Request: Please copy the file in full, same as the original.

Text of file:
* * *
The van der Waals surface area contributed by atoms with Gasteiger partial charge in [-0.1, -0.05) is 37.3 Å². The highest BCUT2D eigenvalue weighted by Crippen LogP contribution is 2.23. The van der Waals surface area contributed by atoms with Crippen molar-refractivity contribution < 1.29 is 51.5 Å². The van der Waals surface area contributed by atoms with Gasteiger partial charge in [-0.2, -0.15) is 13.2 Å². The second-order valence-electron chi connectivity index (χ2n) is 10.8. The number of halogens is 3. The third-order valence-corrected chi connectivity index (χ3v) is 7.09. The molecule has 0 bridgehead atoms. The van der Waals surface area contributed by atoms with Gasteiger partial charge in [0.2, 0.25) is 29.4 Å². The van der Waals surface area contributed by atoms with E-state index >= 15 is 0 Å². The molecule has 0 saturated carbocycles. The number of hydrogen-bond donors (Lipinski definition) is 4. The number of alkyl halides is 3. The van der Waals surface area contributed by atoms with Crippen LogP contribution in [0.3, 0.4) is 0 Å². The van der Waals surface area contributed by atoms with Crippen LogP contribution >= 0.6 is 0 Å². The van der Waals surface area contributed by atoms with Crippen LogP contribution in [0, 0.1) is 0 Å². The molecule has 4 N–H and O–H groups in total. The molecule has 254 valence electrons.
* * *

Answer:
The van der Waals surface area contributed by atoms with Gasteiger partial charge in [-0.1, -0.05) is 37.3 Å². The highest BCUT2D eigenvalue weighted by Crippen LogP contribution is 2.23. The van der Waals surface area contributed by atoms with Crippen molar-refractivity contribution < 1.29 is 51.5 Å². The van der Waals surface area contributed by atoms with Gasteiger partial charge in [-0.2, -0.15) is 13.2 Å². The second-order valence-electron chi connectivity index (χ2n) is 10.8. The number of halogens is 3. The third-order valence-corrected chi connectivity index (χ3v) is 7.09. The molecule has 0 bridgehead atoms. The van der Waals surface area contributed by atoms with Gasteiger partial charge in [0.2, 0.25) is 29.4 Å². The van der Waals surface area contributed by atoms with E-state index >= 15 is 0 Å². The molecule has 0 saturated carbocycles. The number of hydrogen-bond donors (Lipinski definition) is 4. The number of alkyl halides is 3. The van der Waals surface area contributed by atoms with Crippen LogP contribution in [0.3, 0.4) is 0 Å². The van der Waals surface area contributed by atoms with Crippen LogP contribution >= 0.6 is 0 Å². The van der Waals surface area contributed by atoms with Crippen LogP contribution in [0, 0.1) is 0 Å². The molecule has 4 N–H and O–H groups in total. The molecule has 254 valence electrons.